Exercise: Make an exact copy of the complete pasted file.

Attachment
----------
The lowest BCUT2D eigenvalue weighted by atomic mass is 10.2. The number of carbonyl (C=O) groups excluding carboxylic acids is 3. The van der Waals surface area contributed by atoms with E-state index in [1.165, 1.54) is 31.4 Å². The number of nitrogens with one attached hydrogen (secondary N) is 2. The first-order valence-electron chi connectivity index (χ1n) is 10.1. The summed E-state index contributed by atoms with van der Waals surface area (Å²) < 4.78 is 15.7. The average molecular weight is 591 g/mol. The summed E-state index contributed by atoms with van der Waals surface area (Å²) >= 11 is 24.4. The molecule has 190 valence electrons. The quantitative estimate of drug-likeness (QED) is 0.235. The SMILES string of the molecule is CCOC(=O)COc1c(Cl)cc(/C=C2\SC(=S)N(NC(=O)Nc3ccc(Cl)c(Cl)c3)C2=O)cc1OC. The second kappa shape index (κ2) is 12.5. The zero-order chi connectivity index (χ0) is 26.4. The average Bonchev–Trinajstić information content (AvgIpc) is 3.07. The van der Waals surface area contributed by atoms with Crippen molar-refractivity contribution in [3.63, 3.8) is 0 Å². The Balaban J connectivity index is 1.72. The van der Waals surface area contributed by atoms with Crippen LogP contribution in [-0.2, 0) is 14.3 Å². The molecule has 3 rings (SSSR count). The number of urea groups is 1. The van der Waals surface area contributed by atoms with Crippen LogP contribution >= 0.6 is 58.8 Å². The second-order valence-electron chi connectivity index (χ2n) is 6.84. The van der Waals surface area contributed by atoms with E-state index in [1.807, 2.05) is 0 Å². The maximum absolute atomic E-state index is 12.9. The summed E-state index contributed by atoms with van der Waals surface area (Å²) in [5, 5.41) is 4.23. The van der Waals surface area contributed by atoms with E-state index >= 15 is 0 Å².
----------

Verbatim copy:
The lowest BCUT2D eigenvalue weighted by atomic mass is 10.2. The number of carbonyl (C=O) groups excluding carboxylic acids is 3. The van der Waals surface area contributed by atoms with E-state index in [1.165, 1.54) is 31.4 Å². The number of nitrogens with one attached hydrogen (secondary N) is 2. The first-order valence-electron chi connectivity index (χ1n) is 10.1. The summed E-state index contributed by atoms with van der Waals surface area (Å²) < 4.78 is 15.7. The average molecular weight is 591 g/mol. The summed E-state index contributed by atoms with van der Waals surface area (Å²) >= 11 is 24.4. The molecule has 190 valence electrons. The quantitative estimate of drug-likeness (QED) is 0.235. The SMILES string of the molecule is CCOC(=O)COc1c(Cl)cc(/C=C2\SC(=S)N(NC(=O)Nc3ccc(Cl)c(Cl)c3)C2=O)cc1OC. The second kappa shape index (κ2) is 12.5. The zero-order chi connectivity index (χ0) is 26.4. The average Bonchev–Trinajstić information content (AvgIpc) is 3.07. The van der Waals surface area contributed by atoms with Crippen molar-refractivity contribution in [3.63, 3.8) is 0 Å². The Balaban J connectivity index is 1.72. The van der Waals surface area contributed by atoms with Crippen LogP contribution in [-0.2, 0) is 14.3 Å². The molecule has 3 rings (SSSR count). The number of urea groups is 1. The van der Waals surface area contributed by atoms with Crippen LogP contribution >= 0.6 is 58.8 Å². The second-order valence-electron chi connectivity index (χ2n) is 6.84. The van der Waals surface area contributed by atoms with E-state index in [1.807, 2.05) is 0 Å². The maximum absolute atomic E-state index is 12.9. The summed E-state index contributed by atoms with van der Waals surface area (Å²) in [5, 5.41) is 4.23. The van der Waals surface area contributed by atoms with E-state index >= 15 is 0 Å².